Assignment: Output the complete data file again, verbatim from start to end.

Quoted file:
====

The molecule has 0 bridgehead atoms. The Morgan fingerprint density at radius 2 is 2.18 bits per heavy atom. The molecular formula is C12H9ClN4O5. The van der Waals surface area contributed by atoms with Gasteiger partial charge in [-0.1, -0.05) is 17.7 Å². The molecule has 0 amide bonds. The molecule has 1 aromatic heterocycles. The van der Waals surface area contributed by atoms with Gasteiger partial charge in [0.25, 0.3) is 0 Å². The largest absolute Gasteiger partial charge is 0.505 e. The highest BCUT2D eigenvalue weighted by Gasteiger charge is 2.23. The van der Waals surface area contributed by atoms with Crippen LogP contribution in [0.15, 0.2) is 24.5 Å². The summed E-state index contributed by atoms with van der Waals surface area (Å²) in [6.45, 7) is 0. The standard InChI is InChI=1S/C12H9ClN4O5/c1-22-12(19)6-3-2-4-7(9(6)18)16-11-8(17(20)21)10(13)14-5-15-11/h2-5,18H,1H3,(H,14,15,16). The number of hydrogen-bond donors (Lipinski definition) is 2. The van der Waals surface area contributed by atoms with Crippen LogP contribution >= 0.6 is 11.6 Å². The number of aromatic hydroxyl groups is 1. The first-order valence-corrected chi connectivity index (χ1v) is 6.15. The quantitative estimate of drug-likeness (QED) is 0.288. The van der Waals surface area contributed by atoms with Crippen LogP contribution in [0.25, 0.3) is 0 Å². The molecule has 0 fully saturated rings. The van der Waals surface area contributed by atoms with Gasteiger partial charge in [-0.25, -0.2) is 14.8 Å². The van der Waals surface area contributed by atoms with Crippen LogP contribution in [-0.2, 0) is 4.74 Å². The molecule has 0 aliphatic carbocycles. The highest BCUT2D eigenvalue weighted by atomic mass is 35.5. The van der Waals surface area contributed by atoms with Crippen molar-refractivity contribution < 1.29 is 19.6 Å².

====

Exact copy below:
The molecule has 0 bridgehead atoms. The Morgan fingerprint density at radius 2 is 2.18 bits per heavy atom. The molecular formula is C12H9ClN4O5. The van der Waals surface area contributed by atoms with Gasteiger partial charge in [-0.1, -0.05) is 17.7 Å². The molecule has 0 amide bonds. The molecule has 1 aromatic heterocycles. The van der Waals surface area contributed by atoms with Gasteiger partial charge in [0.25, 0.3) is 0 Å². The largest absolute Gasteiger partial charge is 0.505 e. The highest BCUT2D eigenvalue weighted by Gasteiger charge is 2.23. The van der Waals surface area contributed by atoms with Crippen LogP contribution in [0.15, 0.2) is 24.5 Å². The summed E-state index contributed by atoms with van der Waals surface area (Å²) in [6.45, 7) is 0. The standard InChI is InChI=1S/C12H9ClN4O5/c1-22-12(19)6-3-2-4-7(9(6)18)16-11-8(17(20)21)10(13)14-5-15-11/h2-5,18H,1H3,(H,14,15,16). The number of hydrogen-bond donors (Lipinski definition) is 2. The van der Waals surface area contributed by atoms with Crippen LogP contribution >= 0.6 is 11.6 Å². The number of aromatic hydroxyl groups is 1. The first-order valence-corrected chi connectivity index (χ1v) is 6.15. The quantitative estimate of drug-likeness (QED) is 0.288. The van der Waals surface area contributed by atoms with Crippen LogP contribution in [0.25, 0.3) is 0 Å². The molecule has 0 fully saturated rings. The van der Waals surface area contributed by atoms with Gasteiger partial charge in [-0.25, -0.2) is 14.8 Å². The van der Waals surface area contributed by atoms with Crippen LogP contribution in [-0.2, 0) is 4.74 Å². The molecule has 0 aliphatic carbocycles. The highest BCUT2D eigenvalue weighted by atomic mass is 35.5. The van der Waals surface area contributed by atoms with Crippen molar-refractivity contribution < 1.29 is 19.6 Å².